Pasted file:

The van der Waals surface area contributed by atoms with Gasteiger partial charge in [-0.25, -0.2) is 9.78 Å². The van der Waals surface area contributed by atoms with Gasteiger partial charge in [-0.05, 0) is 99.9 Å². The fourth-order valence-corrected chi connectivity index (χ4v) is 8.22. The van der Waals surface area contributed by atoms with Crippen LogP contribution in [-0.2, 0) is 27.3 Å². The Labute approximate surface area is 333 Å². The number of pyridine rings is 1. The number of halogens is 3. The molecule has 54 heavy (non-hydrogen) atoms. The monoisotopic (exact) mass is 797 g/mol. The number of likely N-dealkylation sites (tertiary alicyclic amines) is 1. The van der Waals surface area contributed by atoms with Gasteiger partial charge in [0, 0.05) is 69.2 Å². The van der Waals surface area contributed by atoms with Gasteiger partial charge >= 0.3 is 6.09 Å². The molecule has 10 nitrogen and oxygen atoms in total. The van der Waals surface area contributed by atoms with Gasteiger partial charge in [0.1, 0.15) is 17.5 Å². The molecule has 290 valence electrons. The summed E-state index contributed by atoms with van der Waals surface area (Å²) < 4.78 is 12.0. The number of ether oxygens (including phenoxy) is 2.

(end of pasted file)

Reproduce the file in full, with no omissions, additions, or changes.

The van der Waals surface area contributed by atoms with Gasteiger partial charge in [-0.25, -0.2) is 9.78 Å². The van der Waals surface area contributed by atoms with Gasteiger partial charge in [-0.05, 0) is 99.9 Å². The fourth-order valence-corrected chi connectivity index (χ4v) is 8.22. The van der Waals surface area contributed by atoms with Crippen LogP contribution in [-0.2, 0) is 27.3 Å². The Labute approximate surface area is 333 Å². The number of pyridine rings is 1. The number of halogens is 3. The molecule has 54 heavy (non-hydrogen) atoms. The monoisotopic (exact) mass is 797 g/mol. The number of likely N-dealkylation sites (tertiary alicyclic amines) is 1. The van der Waals surface area contributed by atoms with Gasteiger partial charge in [0, 0.05) is 69.2 Å². The van der Waals surface area contributed by atoms with Gasteiger partial charge >= 0.3 is 6.09 Å². The molecule has 10 nitrogen and oxygen atoms in total. The van der Waals surface area contributed by atoms with Gasteiger partial charge in [0.1, 0.15) is 17.5 Å². The molecule has 290 valence electrons. The summed E-state index contributed by atoms with van der Waals surface area (Å²) < 4.78 is 12.0. The number of ether oxygens (including phenoxy) is 2.